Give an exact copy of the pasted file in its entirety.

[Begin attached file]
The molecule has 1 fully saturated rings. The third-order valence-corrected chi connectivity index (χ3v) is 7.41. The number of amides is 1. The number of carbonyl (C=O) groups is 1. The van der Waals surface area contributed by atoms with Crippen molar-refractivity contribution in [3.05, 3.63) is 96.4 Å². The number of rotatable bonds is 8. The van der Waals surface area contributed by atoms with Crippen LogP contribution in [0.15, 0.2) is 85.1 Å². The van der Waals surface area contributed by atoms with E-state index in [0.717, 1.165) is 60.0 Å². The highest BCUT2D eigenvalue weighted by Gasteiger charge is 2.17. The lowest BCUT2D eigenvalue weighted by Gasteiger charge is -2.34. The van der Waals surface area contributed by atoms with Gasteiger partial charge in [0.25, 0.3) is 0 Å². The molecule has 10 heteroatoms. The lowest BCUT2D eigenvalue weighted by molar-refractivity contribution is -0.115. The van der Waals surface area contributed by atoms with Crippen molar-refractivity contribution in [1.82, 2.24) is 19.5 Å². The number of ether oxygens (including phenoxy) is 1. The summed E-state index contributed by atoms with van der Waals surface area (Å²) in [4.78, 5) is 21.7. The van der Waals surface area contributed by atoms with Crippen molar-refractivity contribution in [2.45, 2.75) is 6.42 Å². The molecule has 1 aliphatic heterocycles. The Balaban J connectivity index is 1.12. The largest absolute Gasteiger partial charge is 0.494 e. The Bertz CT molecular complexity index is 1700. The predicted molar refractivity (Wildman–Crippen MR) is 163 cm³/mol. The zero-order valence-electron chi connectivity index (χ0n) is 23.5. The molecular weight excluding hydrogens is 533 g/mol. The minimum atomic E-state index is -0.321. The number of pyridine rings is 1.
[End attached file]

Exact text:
The molecule has 1 fully saturated rings. The third-order valence-corrected chi connectivity index (χ3v) is 7.41. The number of amides is 1. The number of carbonyl (C=O) groups is 1. The van der Waals surface area contributed by atoms with Crippen molar-refractivity contribution in [3.05, 3.63) is 96.4 Å². The number of rotatable bonds is 8. The van der Waals surface area contributed by atoms with Crippen LogP contribution in [0.15, 0.2) is 85.1 Å². The van der Waals surface area contributed by atoms with E-state index in [0.717, 1.165) is 60.0 Å². The highest BCUT2D eigenvalue weighted by Gasteiger charge is 2.17. The lowest BCUT2D eigenvalue weighted by Gasteiger charge is -2.34. The van der Waals surface area contributed by atoms with Gasteiger partial charge in [0.25, 0.3) is 0 Å². The molecule has 10 heteroatoms. The lowest BCUT2D eigenvalue weighted by molar-refractivity contribution is -0.115. The van der Waals surface area contributed by atoms with Crippen molar-refractivity contribution in [1.82, 2.24) is 19.5 Å². The number of ether oxygens (including phenoxy) is 1. The summed E-state index contributed by atoms with van der Waals surface area (Å²) in [4.78, 5) is 21.7. The van der Waals surface area contributed by atoms with Crippen molar-refractivity contribution in [2.45, 2.75) is 6.42 Å². The molecule has 1 aliphatic heterocycles. The Balaban J connectivity index is 1.12. The largest absolute Gasteiger partial charge is 0.494 e. The Bertz CT molecular complexity index is 1700. The predicted molar refractivity (Wildman–Crippen MR) is 163 cm³/mol. The zero-order valence-electron chi connectivity index (χ0n) is 23.5. The molecular weight excluding hydrogens is 533 g/mol. The minimum atomic E-state index is -0.321. The number of pyridine rings is 1.